Billericay Operatic Society at the Brentwood Theatre
Eighty years ago, this very society staged their first ever show, the Mikado. Only ten years later an all-black Hot Mikado hit Broadway, and this was the inspiration for Rob Bowman's ingenious, and hugely enjoyable, re-working.
“If Gilbert and Sullivan could see me now …” mused the J Edgar Hoover of Japan [Ian Rainsby’s not very menacing Mikado], as he tapped his troubles away in Act Two. Well, they’d certainly recognize the plot, though it was trimmer and slimmer in this low-fat, full-flavoured version.
And the tunes, too, though it was here that the really clever changes were made.
So Katisha [a barn-storming performance from Gail Carpenter] had a big Gospel number, and a very witty arrangement of her first entrance, and the Three Little Maids,fronted by Gill McGarry's knowing Yum Yum, owed a lot to the Andrews Sisters.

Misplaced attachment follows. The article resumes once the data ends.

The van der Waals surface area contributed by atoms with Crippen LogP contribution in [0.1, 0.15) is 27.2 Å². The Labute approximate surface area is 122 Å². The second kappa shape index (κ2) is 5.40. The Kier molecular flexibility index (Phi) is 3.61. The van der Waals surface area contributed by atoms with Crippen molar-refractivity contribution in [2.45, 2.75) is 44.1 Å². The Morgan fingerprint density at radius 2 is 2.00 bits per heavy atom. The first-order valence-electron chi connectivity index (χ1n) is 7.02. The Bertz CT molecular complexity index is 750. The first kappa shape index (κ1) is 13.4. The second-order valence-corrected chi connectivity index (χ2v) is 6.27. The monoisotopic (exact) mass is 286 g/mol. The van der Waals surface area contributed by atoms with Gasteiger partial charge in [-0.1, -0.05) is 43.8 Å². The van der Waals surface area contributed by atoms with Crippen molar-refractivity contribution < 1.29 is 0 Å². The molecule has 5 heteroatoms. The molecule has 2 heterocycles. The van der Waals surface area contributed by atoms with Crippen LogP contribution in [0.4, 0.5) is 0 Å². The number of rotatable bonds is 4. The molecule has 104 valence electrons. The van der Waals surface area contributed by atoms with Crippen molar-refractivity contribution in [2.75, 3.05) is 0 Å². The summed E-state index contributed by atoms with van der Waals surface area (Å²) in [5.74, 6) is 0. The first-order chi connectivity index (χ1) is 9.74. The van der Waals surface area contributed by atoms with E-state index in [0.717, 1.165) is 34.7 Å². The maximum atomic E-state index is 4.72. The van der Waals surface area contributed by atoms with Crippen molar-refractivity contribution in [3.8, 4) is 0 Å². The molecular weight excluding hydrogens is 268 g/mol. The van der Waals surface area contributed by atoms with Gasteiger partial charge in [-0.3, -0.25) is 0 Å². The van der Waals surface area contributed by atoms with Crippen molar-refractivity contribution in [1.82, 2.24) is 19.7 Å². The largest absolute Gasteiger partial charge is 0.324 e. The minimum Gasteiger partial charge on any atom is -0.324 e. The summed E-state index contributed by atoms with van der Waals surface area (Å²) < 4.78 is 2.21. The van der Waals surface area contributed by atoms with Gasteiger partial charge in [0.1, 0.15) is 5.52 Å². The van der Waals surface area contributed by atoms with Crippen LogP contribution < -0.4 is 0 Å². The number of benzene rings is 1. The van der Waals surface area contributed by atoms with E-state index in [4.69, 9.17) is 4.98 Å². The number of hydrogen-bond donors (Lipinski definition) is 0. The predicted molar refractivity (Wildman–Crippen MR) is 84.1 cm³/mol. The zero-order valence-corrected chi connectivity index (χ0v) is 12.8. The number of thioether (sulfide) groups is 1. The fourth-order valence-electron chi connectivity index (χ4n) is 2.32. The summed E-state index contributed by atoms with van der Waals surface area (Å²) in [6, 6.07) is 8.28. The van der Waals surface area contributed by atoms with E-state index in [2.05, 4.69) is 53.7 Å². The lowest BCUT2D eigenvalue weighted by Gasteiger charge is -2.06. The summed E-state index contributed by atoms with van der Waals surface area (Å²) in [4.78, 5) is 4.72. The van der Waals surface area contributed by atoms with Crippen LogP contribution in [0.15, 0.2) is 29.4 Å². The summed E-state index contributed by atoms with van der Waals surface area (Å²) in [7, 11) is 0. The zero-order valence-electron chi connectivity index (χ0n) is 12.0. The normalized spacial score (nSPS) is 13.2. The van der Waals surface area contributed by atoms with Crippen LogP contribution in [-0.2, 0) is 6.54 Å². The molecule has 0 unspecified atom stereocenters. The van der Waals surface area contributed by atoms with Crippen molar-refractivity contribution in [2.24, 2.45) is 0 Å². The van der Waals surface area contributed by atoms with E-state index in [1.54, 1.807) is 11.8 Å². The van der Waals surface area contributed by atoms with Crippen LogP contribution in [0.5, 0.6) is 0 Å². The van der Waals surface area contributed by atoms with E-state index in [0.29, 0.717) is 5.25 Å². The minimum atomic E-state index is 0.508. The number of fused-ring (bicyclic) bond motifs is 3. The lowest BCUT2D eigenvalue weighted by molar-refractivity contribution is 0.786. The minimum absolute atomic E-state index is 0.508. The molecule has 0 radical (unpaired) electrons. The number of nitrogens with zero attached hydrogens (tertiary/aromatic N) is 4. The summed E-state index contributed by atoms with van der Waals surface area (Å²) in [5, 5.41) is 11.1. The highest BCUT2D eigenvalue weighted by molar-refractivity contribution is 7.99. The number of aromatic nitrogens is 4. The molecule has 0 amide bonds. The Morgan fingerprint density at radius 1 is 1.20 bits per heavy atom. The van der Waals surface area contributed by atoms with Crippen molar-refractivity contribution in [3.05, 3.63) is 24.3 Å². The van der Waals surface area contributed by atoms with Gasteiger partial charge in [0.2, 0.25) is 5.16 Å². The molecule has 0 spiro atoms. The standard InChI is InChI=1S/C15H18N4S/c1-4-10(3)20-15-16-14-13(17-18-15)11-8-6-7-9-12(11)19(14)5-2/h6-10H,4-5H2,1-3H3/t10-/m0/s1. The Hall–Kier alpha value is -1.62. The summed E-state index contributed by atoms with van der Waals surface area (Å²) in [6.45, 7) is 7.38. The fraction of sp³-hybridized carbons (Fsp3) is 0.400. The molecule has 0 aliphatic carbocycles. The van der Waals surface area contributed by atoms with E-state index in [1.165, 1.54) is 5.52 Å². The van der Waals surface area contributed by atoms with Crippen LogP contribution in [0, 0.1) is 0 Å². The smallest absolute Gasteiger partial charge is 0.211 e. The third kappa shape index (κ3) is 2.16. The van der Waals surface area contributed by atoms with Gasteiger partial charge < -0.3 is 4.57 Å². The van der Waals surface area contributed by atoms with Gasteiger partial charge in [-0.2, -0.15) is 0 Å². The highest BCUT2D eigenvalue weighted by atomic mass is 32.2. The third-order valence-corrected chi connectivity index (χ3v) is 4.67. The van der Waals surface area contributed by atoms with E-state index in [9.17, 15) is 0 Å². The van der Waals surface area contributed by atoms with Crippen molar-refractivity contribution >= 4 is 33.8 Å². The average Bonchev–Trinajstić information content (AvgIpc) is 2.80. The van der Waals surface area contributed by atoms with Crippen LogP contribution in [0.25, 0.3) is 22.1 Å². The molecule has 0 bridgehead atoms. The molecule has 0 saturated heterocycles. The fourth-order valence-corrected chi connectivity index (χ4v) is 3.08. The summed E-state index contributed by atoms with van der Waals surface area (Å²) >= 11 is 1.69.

The coolest cat in Titipu, Poo Bah, no less, was played with sleek charm by Brian Plumb, but the stand-out male performers were director and choreographer Wayne Carpenter as Nanki-Poo, a clean-cut college boy with enormous specs and an ego to match, and Philip Cousins' perfect Koko, neatly capturing a vocal style somewhere between lyric and lounge. His little list included revivalists and ragtime.
The show looked great in this relatively intimate space, with technicolor zoot suits and print frocks; the invisible band, under MD Derrick Thompson, was a constant delight.